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Fig. 23 Computer. The main items of hardware.

computer

an electronic/electromechanical device which accepts alphabetical and numerical data in a predefined form, stores and processes this data according to the instructions contained in a COMPUTER PROGRAM, and presents the analysed data in an organized form. Fig. 23 shows the main items of computer HARDWARE, with input devices like KEYBOARDS, and magnetic tape readers; the CPU (central processing unit) which manipulates data; DISK DRIVES which provide additional data storage capacity; and output devices like PRINTERS and VISUAL DISPLAY UNITS. The figure shows how a number of computers may be linked in a LOCAL AREA NETWORK, in this case to process customer orders, maintain the sales LEDGER and issue INVOICES.

Big ‘mainframe’ computers are used to handle large databases. For example, the Driver and Vehicle Licensing Agency in Swansea holds over 60 million records on its mainframe computer. Increasingly, however, with the development of faster, more powerful and more cost-effective microprocessors the mainframe computer has been replaced by the desktop ‘personal computer’ (PC) in routine office data-processing operations (DOWNSIZING), with PCs being linked together in LOCAL AREA NETWORKS, enabling them to share data. A further development has been the introduction of small portable computers typified by the ‘notebook’ personal computer which can be carried in a briefcase.

Computers have dramatically improved the productivity of DATA PROCESSING in business, facilitating the keeping of ACCOUNTING ledger records like sales ledger, purchases ledger and payroll and personal records by small numbers of clerical staff. In addition, software packages like SPREADSHEETS and WORD PROCESSORS have improved the presentation and analysis of management information, helping to improve decision-making. See FLEXIBLE MANUFACTURING SYSTEM, PRODUCTION LINE, ELECTRONIC MAIL SYSTEM, COMPUTER-AIDED DESIGN, COMPUTER-AIDED MANUFACTURING, INFORMATION MANAGEMENT, BULLETIN BOARD, MODEM, INTERNET.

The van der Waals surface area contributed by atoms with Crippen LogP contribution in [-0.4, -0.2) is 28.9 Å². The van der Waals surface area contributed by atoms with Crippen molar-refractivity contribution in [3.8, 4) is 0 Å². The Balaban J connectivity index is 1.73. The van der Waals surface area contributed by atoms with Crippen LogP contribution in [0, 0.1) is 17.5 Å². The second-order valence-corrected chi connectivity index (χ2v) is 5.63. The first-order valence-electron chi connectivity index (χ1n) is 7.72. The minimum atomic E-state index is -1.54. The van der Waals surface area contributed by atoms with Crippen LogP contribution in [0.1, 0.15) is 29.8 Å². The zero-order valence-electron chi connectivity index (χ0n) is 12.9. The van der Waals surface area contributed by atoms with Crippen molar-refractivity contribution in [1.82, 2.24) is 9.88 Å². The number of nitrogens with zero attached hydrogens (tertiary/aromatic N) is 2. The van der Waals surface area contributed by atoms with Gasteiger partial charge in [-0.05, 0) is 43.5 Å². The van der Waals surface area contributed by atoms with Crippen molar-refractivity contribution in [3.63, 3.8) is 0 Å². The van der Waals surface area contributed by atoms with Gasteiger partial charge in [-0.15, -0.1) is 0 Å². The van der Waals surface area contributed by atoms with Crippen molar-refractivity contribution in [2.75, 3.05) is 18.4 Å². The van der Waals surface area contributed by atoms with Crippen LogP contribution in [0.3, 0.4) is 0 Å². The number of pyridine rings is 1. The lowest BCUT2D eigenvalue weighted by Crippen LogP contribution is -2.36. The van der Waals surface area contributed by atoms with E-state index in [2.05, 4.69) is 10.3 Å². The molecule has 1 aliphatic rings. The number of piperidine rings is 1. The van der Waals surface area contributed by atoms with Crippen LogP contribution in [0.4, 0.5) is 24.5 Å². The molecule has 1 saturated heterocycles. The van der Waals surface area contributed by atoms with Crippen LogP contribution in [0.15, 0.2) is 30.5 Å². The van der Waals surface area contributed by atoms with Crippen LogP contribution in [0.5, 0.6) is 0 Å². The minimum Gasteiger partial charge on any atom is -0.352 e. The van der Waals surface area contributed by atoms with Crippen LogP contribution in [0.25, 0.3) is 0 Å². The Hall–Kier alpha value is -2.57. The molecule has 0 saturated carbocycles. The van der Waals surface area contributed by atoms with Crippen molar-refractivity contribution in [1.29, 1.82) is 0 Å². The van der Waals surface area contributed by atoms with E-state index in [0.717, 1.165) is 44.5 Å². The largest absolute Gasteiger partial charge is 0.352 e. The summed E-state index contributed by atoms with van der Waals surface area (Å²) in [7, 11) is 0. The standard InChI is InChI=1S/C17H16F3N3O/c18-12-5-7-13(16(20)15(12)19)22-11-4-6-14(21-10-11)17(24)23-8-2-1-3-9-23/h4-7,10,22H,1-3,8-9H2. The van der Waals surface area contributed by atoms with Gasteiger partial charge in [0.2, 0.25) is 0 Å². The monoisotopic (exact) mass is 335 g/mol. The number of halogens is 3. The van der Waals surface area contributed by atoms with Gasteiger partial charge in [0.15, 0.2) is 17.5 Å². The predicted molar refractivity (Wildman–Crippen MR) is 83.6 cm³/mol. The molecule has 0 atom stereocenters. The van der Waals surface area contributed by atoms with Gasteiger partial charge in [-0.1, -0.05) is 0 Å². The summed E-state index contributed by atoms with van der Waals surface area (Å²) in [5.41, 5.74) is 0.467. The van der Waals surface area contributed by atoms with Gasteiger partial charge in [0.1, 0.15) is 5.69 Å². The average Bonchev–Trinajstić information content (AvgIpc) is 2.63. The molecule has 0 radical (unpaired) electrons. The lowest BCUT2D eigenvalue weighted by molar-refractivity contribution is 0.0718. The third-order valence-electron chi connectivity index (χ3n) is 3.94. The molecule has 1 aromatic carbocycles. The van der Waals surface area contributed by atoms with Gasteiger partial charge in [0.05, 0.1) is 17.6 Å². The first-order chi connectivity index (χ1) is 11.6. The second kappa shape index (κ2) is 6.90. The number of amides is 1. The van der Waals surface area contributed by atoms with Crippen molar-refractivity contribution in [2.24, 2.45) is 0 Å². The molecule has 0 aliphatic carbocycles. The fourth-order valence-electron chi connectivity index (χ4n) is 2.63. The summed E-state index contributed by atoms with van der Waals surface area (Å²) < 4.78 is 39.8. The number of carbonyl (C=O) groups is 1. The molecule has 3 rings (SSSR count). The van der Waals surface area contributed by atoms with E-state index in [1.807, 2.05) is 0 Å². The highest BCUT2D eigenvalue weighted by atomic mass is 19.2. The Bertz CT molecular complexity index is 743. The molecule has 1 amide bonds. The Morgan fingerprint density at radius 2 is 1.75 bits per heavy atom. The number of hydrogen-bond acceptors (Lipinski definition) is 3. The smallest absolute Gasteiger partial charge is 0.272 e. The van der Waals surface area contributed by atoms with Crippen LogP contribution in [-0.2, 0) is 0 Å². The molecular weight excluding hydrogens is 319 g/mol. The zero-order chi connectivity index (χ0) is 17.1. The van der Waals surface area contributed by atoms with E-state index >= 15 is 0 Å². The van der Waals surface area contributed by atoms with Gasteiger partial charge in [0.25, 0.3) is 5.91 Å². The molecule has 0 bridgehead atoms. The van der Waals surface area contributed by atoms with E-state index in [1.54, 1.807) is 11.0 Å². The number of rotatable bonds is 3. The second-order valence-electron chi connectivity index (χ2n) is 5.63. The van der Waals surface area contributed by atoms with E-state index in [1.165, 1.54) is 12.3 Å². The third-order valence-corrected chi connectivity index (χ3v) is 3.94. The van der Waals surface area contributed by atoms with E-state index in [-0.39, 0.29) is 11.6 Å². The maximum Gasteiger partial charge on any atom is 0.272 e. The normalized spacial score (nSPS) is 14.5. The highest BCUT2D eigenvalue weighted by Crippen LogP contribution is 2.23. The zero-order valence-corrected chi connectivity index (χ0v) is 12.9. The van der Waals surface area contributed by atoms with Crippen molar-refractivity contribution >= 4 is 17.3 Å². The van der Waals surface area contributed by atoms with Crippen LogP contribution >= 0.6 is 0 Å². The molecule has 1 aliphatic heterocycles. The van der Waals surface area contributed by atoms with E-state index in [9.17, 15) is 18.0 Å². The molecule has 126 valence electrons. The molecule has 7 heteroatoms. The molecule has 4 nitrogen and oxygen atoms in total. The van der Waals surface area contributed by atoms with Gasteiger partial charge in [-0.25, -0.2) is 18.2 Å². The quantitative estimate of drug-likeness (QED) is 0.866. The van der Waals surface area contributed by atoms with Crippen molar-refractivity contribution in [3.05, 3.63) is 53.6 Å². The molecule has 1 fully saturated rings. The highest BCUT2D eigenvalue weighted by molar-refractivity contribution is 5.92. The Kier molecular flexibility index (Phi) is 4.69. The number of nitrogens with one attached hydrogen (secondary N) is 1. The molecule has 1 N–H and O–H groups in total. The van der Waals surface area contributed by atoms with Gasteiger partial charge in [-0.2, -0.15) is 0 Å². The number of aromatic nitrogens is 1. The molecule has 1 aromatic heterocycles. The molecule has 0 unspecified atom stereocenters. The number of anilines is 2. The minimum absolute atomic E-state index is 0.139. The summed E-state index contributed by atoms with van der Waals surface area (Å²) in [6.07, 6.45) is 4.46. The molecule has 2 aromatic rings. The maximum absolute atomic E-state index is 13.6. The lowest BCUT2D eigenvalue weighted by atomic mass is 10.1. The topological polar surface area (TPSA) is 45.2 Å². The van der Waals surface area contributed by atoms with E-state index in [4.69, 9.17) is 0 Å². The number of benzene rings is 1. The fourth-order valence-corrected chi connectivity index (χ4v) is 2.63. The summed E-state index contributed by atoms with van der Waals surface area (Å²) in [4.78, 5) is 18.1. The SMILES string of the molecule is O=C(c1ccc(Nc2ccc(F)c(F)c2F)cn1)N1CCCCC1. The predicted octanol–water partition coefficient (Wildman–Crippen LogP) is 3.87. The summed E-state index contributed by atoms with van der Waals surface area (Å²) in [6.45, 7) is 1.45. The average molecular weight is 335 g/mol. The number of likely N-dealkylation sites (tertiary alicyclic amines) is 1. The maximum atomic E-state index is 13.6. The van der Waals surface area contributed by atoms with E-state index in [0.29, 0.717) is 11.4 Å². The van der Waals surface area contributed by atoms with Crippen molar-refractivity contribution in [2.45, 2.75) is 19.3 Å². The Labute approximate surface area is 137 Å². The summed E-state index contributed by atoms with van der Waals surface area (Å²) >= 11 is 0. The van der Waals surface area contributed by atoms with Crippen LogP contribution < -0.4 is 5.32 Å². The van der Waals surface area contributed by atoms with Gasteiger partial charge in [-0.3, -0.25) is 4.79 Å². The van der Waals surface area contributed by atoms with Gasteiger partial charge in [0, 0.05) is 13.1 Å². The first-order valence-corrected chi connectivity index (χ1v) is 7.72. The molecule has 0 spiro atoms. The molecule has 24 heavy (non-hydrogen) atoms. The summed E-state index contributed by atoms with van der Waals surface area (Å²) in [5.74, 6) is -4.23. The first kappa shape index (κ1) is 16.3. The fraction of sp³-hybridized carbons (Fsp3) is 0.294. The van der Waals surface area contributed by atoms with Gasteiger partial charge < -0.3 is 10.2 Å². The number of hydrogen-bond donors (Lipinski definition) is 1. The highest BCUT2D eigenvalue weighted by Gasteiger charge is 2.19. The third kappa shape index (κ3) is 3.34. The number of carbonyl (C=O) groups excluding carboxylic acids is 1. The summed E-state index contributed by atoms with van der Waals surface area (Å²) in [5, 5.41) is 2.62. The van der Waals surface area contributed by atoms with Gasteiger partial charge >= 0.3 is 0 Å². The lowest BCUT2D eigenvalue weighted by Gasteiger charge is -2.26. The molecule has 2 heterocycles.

computer

an electronic/electromechanical device that accepts alphabetical and numerical data in a predetermined form, stores and processes this data according to instructions contained in a computer program, and presents the analysed data. Computers have dramatically improved the productivity of data processing in commerce and business; for example, computer-aided design and computer-aided manufacturing systems have improved the speed and cost with which new components or products can be assigned and subsequently scheduled for production;

computer-aided distribution and stock control systems such as ELECTRONIC POINT OF SALE (EPOS) have helped to minimize stockholdings and have improved customer services; computers have rapidly taken over the manual tasks of keeping accounting records such as company sales and payroll. Computers have also played a prominent role in speeding up the response of commodity and financial markets to changing demand and supply conditions by processing and reporting transactions quickly.

In recent years computers have underpinned the rapid expansion of E-COMMERCE using the INTERNET. See STOCK EXCHANGE, AUTOMATION, MASS PRODUCTION.

References in periodicals archive ?
The ratio of the volume of copper windings excitation with the same volume of air gap, current density in the windings and magnetic cores saturation:
where S is the magnetic core cross-section area; N is the number of turns.
In addition, voltage-fed converters can produce DC offsets that can cause the magnetic core of the main transformer to saturate.
At the same time, the structure of the plate reduces circular currents, making it possible to reach maximum speeds of 1500 rpm with the tightly bound magnetic core.
The 701 cost over $1 million, used magnetic core memory that was priced at $1 Per bit, and had to be refrigerated.
These probes consist of fine wires wrapped on a Ni/Fe permalloy magnetic core.
These motors also feature low magnetic core losses.
The nanoparticles also carry a fluorescent dye and an iron oxide magnetic core, which is why their locations within the cells and the body can be seen by optical imaging and magnetic resonance imaging (MRI).
Weisberg also attributes "large magnetic core memories" to SAGE, whereas Forrester invented the magnetic core memory at MIT as part of the Whirlwind Project.
m], electromagnet magnetic core with the magnetic resistance [R.